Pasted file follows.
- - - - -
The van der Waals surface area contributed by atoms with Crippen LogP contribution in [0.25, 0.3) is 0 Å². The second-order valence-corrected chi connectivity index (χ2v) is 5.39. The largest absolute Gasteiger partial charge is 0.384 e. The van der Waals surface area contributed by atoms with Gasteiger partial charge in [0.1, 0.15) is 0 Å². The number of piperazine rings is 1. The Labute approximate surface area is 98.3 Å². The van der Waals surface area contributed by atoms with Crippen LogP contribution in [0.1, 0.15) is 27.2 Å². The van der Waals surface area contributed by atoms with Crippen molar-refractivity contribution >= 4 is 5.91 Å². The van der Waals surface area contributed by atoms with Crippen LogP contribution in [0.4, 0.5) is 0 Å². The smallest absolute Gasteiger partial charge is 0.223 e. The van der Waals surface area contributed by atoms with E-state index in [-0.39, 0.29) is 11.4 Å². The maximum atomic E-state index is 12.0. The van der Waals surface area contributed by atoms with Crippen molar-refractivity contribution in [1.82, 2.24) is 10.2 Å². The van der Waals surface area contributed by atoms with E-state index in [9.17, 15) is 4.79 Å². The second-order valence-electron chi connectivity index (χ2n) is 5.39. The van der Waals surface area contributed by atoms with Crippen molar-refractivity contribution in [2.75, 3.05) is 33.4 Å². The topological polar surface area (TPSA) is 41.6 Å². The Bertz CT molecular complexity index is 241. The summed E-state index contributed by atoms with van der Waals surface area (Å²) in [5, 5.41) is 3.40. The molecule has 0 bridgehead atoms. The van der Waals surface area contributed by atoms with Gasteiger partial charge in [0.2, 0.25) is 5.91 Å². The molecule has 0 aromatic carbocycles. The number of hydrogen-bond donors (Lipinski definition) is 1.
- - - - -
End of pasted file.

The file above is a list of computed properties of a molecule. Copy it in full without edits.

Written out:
The van der Waals surface area contributed by atoms with Crippen LogP contribution in [0.25, 0.3) is 0 Å². The second-order valence-corrected chi connectivity index (χ2v) is 5.39. The largest absolute Gasteiger partial charge is 0.384 e. The van der Waals surface area contributed by atoms with Gasteiger partial charge in [0.1, 0.15) is 0 Å². The number of piperazine rings is 1. The Labute approximate surface area is 98.3 Å². The van der Waals surface area contributed by atoms with Crippen LogP contribution in [0.1, 0.15) is 27.2 Å². The van der Waals surface area contributed by atoms with Crippen molar-refractivity contribution >= 4 is 5.91 Å². The van der Waals surface area contributed by atoms with Crippen LogP contribution in [0.4, 0.5) is 0 Å². The smallest absolute Gasteiger partial charge is 0.223 e. The van der Waals surface area contributed by atoms with E-state index in [-0.39, 0.29) is 11.4 Å². The maximum atomic E-state index is 12.0. The van der Waals surface area contributed by atoms with Crippen molar-refractivity contribution in [1.82, 2.24) is 10.2 Å². The van der Waals surface area contributed by atoms with E-state index in [9.17, 15) is 4.79 Å². The second-order valence-electron chi connectivity index (χ2n) is 5.39. The van der Waals surface area contributed by atoms with Crippen molar-refractivity contribution in [2.75, 3.05) is 33.4 Å². The topological polar surface area (TPSA) is 41.6 Å². The Bertz CT molecular complexity index is 241. The summed E-state index contributed by atoms with van der Waals surface area (Å²) in [5, 5.41) is 3.40. The molecule has 0 bridgehead atoms. The van der Waals surface area contributed by atoms with Gasteiger partial charge in [0.2, 0.25) is 5.91 Å². The molecule has 0 aromatic carbocycles. The number of hydrogen-bond donors (Lipinski definition) is 1.